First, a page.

U.S. Marijuana Legalization Cuts Mexican Drug Cartel Profits

marijuana
Marijuana

Colorado and Washington’s legal marijuana sales represent a very small percentage of the total ‘weed’ being used in America, but a new report suggests that even the few billion dollars’ worth the states have been able to sell with recent legalization means that Mexican drug cartels are being run into the ground.

image-marijuana-exports-drug-cartel

The first full year of legal marijuana sales in Colorado yielded more than $700 million in sales, according to the Colorado Department of Revenue, and the tax revenues from legal marijuana sales in Washington are expected to top $1 billion. But the U.S. government has spent billions in the name of a supposed ‘drug war,’ trying to stop pot and other illegal drugs from being smuggled into our country. It’s a bit ironic, then, that the legalization of marijuana in just a few states is actually decreasing the amount of drugs being smuggled in by drug lords from just over the border.

A recent analysis by The Washington Post indicates that Border Patrol agents seized less marijuana along the Mexican border in 2015 than they have in nearly a decade. The agents hit a pinnacle in 2009, getting their hands on around 4 million pounds of weed, but they confiscated only a little over 1.5 million pounds last year.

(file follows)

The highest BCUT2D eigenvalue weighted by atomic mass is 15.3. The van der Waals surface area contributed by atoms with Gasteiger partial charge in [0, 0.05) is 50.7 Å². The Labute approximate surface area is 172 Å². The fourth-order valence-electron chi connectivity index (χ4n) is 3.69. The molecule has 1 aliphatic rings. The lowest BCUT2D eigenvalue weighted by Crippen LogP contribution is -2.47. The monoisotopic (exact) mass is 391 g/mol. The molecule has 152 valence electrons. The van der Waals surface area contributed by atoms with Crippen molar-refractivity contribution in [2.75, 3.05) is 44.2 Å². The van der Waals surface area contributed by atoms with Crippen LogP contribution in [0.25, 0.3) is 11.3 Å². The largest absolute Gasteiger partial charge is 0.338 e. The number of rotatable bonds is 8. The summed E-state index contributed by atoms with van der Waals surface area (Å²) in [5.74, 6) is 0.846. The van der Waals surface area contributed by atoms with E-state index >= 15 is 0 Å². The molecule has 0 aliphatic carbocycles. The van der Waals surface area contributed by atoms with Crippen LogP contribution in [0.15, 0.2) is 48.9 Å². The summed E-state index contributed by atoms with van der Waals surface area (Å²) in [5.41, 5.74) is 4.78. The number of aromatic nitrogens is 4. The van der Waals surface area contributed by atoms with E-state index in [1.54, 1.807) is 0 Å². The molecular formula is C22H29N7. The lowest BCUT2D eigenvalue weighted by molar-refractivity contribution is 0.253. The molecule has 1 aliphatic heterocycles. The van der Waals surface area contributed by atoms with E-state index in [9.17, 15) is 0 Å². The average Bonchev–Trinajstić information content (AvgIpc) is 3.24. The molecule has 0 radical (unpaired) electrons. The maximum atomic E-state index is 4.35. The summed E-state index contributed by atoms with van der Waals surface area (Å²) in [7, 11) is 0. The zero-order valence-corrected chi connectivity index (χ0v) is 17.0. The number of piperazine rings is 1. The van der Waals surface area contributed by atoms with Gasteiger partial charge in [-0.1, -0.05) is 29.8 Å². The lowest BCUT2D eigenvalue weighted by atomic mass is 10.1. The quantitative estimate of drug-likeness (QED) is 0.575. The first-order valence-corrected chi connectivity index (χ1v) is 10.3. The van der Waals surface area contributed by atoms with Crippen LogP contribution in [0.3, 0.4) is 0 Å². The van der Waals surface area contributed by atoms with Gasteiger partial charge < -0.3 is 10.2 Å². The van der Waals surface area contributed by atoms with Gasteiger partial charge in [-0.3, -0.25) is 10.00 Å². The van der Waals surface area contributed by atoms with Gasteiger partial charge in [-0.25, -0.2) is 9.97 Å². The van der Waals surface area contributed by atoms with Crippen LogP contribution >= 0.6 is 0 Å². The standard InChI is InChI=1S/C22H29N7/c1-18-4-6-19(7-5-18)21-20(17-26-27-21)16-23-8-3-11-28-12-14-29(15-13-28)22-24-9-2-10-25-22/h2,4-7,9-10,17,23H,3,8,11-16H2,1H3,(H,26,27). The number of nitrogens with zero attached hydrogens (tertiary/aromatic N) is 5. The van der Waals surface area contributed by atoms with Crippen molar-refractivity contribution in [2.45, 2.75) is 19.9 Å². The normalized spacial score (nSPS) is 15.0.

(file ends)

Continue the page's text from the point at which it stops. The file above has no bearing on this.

Over the past four decades, federal and state governments have poured over $1 trillion into drug war spending and relied on taxpayers to foot the bill. Might legalization have saved us all billions over the past many years?

Related: Do You Live in a State that is Likely to Legalize Marijuana by 2017?

The DEA’s 2015 National Drug Threat Assessment essentially admits this. Even though the cartels in Mexico are trying to create better marijuana plants than their past ones, Americans still perceive the Mexican bud to be inferior to what is being sold in places like California and Colorado.

Perhaps the most heartening aspect of the latest U.S. Border Patrol data is its suggestion that by letting marijuana be taxed and regulated in the United States, the federal government could put an end to Mexican weed distribution. The demand for foreign pot would simply cease.